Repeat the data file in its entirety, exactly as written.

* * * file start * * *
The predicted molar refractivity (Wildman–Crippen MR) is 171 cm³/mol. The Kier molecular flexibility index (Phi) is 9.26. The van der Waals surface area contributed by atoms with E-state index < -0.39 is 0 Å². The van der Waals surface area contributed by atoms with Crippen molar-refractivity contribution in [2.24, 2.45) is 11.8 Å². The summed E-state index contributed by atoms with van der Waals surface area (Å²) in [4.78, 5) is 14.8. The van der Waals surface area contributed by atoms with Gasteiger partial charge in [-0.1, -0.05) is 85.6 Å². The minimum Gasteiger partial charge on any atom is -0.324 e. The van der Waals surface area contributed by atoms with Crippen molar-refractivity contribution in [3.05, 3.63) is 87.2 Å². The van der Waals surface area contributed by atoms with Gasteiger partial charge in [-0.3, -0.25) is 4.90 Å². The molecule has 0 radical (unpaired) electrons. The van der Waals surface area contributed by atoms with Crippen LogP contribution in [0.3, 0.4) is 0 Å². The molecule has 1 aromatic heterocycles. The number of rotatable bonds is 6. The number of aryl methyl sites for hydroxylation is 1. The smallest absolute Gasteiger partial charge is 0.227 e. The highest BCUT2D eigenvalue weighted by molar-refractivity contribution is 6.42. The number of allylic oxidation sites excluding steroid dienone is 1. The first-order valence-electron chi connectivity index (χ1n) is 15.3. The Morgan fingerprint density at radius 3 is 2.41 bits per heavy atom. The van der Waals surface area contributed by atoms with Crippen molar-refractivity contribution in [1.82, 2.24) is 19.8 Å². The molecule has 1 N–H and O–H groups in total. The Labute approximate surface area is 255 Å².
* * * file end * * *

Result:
The predicted molar refractivity (Wildman–Crippen MR) is 171 cm³/mol. The Kier molecular flexibility index (Phi) is 9.26. The van der Waals surface area contributed by atoms with E-state index < -0.39 is 0 Å². The van der Waals surface area contributed by atoms with Crippen molar-refractivity contribution in [2.24, 2.45) is 11.8 Å². The summed E-state index contributed by atoms with van der Waals surface area (Å²) in [4.78, 5) is 14.8. The van der Waals surface area contributed by atoms with Gasteiger partial charge in [-0.1, -0.05) is 85.6 Å². The minimum Gasteiger partial charge on any atom is -0.324 e. The van der Waals surface area contributed by atoms with Crippen molar-refractivity contribution in [3.05, 3.63) is 87.2 Å². The van der Waals surface area contributed by atoms with Gasteiger partial charge in [-0.3, -0.25) is 4.90 Å². The molecule has 0 radical (unpaired) electrons. The van der Waals surface area contributed by atoms with Crippen LogP contribution in [0.3, 0.4) is 0 Å². The molecule has 1 aromatic heterocycles. The number of rotatable bonds is 6. The number of aryl methyl sites for hydroxylation is 1. The smallest absolute Gasteiger partial charge is 0.227 e. The highest BCUT2D eigenvalue weighted by molar-refractivity contribution is 6.42. The number of allylic oxidation sites excluding steroid dienone is 1. The first-order valence-electron chi connectivity index (χ1n) is 15.3. The Morgan fingerprint density at radius 3 is 2.41 bits per heavy atom. The van der Waals surface area contributed by atoms with Crippen molar-refractivity contribution in [1.82, 2.24) is 19.8 Å². The molecule has 1 N–H and O–H groups in total. The Labute approximate surface area is 255 Å².